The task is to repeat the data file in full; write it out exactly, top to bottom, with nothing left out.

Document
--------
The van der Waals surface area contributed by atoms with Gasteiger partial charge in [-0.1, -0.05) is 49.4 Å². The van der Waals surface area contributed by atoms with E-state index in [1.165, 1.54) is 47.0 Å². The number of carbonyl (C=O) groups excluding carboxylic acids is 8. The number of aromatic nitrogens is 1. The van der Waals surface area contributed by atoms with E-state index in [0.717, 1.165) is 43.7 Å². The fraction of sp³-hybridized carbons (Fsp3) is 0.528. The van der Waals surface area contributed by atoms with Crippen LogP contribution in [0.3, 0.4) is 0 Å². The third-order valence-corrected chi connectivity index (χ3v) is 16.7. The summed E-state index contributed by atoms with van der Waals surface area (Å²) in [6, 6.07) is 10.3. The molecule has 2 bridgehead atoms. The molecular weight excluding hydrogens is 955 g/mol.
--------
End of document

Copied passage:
The van der Waals surface area contributed by atoms with Gasteiger partial charge in [-0.1, -0.05) is 49.4 Å². The van der Waals surface area contributed by atoms with E-state index in [1.165, 1.54) is 47.0 Å². The number of carbonyl (C=O) groups excluding carboxylic acids is 8. The number of aromatic nitrogens is 1. The van der Waals surface area contributed by atoms with E-state index in [0.717, 1.165) is 43.7 Å². The fraction of sp³-hybridized carbons (Fsp3) is 0.528. The van der Waals surface area contributed by atoms with Crippen LogP contribution in [0.3, 0.4) is 0 Å². The third-order valence-corrected chi connectivity index (χ3v) is 16.7. The summed E-state index contributed by atoms with van der Waals surface area (Å²) in [6, 6.07) is 10.3. The molecule has 2 bridgehead atoms. The molecular weight excluding hydrogens is 955 g/mol.